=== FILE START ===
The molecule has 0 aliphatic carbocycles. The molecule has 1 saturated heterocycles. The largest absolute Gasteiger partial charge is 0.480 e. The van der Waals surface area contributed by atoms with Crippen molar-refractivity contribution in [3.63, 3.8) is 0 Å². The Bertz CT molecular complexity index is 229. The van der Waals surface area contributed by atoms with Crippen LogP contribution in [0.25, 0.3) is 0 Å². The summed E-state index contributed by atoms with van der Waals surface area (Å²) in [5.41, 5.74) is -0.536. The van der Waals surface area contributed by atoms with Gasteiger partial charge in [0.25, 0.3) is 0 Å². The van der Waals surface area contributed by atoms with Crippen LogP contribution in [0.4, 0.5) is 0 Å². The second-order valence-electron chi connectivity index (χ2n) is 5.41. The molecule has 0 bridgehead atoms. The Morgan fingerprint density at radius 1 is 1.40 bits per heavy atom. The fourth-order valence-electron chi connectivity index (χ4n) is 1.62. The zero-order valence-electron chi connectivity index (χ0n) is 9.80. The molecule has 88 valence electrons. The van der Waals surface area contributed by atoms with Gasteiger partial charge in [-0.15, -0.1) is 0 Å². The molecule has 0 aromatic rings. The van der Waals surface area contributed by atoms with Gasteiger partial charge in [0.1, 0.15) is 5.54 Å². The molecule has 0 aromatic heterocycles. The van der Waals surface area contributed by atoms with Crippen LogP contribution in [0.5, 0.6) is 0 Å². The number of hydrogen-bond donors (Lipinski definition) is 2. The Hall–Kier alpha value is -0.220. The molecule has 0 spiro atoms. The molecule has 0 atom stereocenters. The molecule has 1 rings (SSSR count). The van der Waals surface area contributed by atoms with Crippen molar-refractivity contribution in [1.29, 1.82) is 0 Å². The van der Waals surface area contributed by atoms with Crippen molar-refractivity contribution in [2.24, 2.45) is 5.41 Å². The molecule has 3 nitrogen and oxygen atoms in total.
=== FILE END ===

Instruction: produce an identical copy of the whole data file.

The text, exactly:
The molecule has 0 aliphatic carbocycles. The molecule has 1 saturated heterocycles. The largest absolute Gasteiger partial charge is 0.480 e. The van der Waals surface area contributed by atoms with Crippen molar-refractivity contribution in [3.63, 3.8) is 0 Å². The Bertz CT molecular complexity index is 229. The van der Waals surface area contributed by atoms with Crippen LogP contribution in [0.25, 0.3) is 0 Å². The summed E-state index contributed by atoms with van der Waals surface area (Å²) in [5.41, 5.74) is -0.536. The van der Waals surface area contributed by atoms with Gasteiger partial charge in [0.25, 0.3) is 0 Å². The van der Waals surface area contributed by atoms with Crippen LogP contribution in [0.4, 0.5) is 0 Å². The second-order valence-electron chi connectivity index (χ2n) is 5.41. The molecule has 0 bridgehead atoms. The Morgan fingerprint density at radius 1 is 1.40 bits per heavy atom. The fourth-order valence-electron chi connectivity index (χ4n) is 1.62. The zero-order valence-electron chi connectivity index (χ0n) is 9.80. The molecule has 88 valence electrons. The van der Waals surface area contributed by atoms with Gasteiger partial charge in [-0.15, -0.1) is 0 Å². The molecule has 0 aromatic rings. The van der Waals surface area contributed by atoms with Gasteiger partial charge in [0.1, 0.15) is 5.54 Å². The molecule has 0 aromatic heterocycles. The van der Waals surface area contributed by atoms with Crippen LogP contribution in [0.5, 0.6) is 0 Å². The number of hydrogen-bond donors (Lipinski definition) is 2. The Hall–Kier alpha value is -0.220. The molecule has 0 spiro atoms. The molecule has 0 atom stereocenters. The molecule has 1 rings (SSSR count). The van der Waals surface area contributed by atoms with Crippen molar-refractivity contribution in [1.29, 1.82) is 0 Å². The van der Waals surface area contributed by atoms with Crippen molar-refractivity contribution in [2.24, 2.45) is 5.41 Å². The molecule has 3 nitrogen and oxygen atoms in total.